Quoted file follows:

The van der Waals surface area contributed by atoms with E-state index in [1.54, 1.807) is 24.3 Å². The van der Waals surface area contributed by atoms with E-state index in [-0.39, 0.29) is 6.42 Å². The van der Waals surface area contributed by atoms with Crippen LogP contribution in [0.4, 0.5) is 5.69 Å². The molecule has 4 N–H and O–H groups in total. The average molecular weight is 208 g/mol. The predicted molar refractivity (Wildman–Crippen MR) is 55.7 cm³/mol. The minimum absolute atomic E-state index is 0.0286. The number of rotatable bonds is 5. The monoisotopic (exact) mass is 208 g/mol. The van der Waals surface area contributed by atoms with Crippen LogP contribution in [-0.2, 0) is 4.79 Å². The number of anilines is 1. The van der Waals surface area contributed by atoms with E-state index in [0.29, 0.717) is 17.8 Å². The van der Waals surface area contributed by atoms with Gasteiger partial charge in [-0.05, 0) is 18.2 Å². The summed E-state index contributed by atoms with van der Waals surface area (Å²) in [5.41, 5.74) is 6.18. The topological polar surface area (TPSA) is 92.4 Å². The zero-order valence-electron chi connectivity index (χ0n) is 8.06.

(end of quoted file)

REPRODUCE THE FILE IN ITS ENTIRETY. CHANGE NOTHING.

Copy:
The van der Waals surface area contributed by atoms with E-state index in [1.54, 1.807) is 24.3 Å². The van der Waals surface area contributed by atoms with E-state index in [-0.39, 0.29) is 6.42 Å². The van der Waals surface area contributed by atoms with Crippen LogP contribution in [0.4, 0.5) is 5.69 Å². The molecule has 4 N–H and O–H groups in total. The average molecular weight is 208 g/mol. The predicted molar refractivity (Wildman–Crippen MR) is 55.7 cm³/mol. The minimum absolute atomic E-state index is 0.0286. The number of rotatable bonds is 5. The monoisotopic (exact) mass is 208 g/mol. The van der Waals surface area contributed by atoms with Crippen LogP contribution in [-0.2, 0) is 4.79 Å². The number of anilines is 1. The van der Waals surface area contributed by atoms with E-state index in [0.29, 0.717) is 17.8 Å². The van der Waals surface area contributed by atoms with Gasteiger partial charge in [-0.05, 0) is 18.2 Å². The summed E-state index contributed by atoms with van der Waals surface area (Å²) in [5.41, 5.74) is 6.18. The topological polar surface area (TPSA) is 92.4 Å². The zero-order valence-electron chi connectivity index (χ0n) is 8.06.